In conclusion, the purpose of this observational study is to observe the natural behavior of the spectators in the Petaling Jaya Stadium whereby the “real life” in real world setting is not disrupted. After the prolonged period of observation on the participants, it was discovered that many behavior and action shown by the spectator come under the category of emotional aggression. Emotional aggression is the aggression involving the reaction from anger with the purpose of doing harm to another person while instrumental aggression refers to the behavior that aimed to achieve personal goal to harm others (Aronson, 1992; Hartup, 1974 as cited in Wei & Williams, 2009). In terms of the possible reason why the spectator shows more of emotional aggression in the Petaling Jaya Stadium is due to team identification. Team identification made the spectators to be a part of the team and become totally into it whether it is during a chance shot by their own team or when their team got fouled by the opponent team. This immersion made them easily aroused and anxious leading to the behavior of emotional aggression. Finally, the second common theme of motivation also explains why social interaction is the reason that the fans would want to watch the football game live in the stadium instead of watching at home is to establish and maintain their social relationship and also strengthen the family relationship (Lowrey & Sir Norman Chester Centre for Football Research, 2002). The practical implication of the result from this observational study of aggression is increasing awareness of aggressive behavior in a match while educating people moral values and respecting people around us even under pressure. Another implication that can be drawn from this study is that family bonding is important to maintain a harmonious family and this kind of event or activities can be a good opportunity for bonding time and build a better relationship.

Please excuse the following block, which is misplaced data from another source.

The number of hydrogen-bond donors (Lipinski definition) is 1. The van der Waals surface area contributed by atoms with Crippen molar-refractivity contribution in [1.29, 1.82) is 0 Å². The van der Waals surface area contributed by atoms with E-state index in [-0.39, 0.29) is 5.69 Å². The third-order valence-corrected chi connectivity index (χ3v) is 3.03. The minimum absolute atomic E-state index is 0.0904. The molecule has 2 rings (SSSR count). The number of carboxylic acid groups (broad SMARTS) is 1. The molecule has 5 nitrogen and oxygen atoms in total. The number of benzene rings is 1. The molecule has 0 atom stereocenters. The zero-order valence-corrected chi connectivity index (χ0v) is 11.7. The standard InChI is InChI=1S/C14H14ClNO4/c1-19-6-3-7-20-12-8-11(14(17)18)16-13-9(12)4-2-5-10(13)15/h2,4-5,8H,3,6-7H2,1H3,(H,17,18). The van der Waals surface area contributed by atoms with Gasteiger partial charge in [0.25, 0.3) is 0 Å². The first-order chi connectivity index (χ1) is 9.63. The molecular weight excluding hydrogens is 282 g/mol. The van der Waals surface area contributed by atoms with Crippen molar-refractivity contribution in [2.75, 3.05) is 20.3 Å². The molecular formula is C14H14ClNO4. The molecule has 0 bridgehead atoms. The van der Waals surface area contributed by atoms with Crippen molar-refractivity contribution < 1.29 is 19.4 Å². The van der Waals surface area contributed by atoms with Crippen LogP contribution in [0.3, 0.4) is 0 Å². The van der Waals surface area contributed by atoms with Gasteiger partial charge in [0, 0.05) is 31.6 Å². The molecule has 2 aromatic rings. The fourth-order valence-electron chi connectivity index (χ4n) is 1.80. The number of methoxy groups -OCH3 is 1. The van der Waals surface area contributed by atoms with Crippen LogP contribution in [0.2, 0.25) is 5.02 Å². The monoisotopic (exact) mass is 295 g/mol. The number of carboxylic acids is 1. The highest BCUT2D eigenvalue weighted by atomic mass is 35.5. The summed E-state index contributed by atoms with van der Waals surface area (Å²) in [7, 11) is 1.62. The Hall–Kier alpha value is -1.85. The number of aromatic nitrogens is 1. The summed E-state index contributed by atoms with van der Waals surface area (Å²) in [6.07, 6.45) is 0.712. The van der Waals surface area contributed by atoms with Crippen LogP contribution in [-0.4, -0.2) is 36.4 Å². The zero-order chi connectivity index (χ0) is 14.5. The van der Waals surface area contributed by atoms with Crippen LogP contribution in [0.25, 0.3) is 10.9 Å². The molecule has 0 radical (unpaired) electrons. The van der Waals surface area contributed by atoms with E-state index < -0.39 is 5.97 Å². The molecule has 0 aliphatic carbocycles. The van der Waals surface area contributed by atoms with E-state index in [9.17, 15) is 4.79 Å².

Absten, S. L. (2011). Factor that influence team identification: sport fandom and the need for affiliation. Masters Theses & Specialist Projects. Retrieved from http://digitalcommons.wku.edu/cgi/viewcontent.cgi?article=2082&context=theses
Carlson; Daniel, L., Jeffrey, D., Michael, P. & Wann. (1999). Behavior & Personality, 0886-1641, 14(2)
Creswell, J. W. (2013).Qualitative inquiry and research design. Thousand Oaks, CA: SAGE Publications Inc.
Hirt, Edward, R., Zillmann, D., Erickson, G. & Kennedy, C. (1992). Cost and benefits of allegiance: changes in fans’ self-ascribed competencies after team victory versus defeat. Journal of Personality and Social Psychology, 63, 724-738.
Lowrey, J., & Sir Norman Chester Centre for Football Research. (2002). Football and families. Retrieved from http://www.furd.org/resources/fs14.pdf
Mummendey, A. & Mummendey, H. D. (1983). Aggression behavior of soccer players as social interaction.
Ramirez, J. M. & Andreu, J. M. (2006). Aggression and some related psychological constructs (anger, hostility, and impulsivity): some comments from research project. Neuroscience & Biobehavioral Reviews, 30, 276-291.
Wei, H. & Williams, J.H. (2009). Instrumental or emotional aggression: testing models of bullying, victimization, and psychological maladjustment among Taiwanese seventh-graders. Social Work Research 33(4), 232-242.
Woratschek, H., Horbel, C., Popp, B. & Roth, S. (2007). A videographic analysis of “weird guys”: what do relationships mean to football fans? Department of Services Management. Retrieved from http://www.dlm.uni-bayreuth.de/en/research/ publications/2007/86_A_Videographic_Analysis_of__Weird_Guys/index.html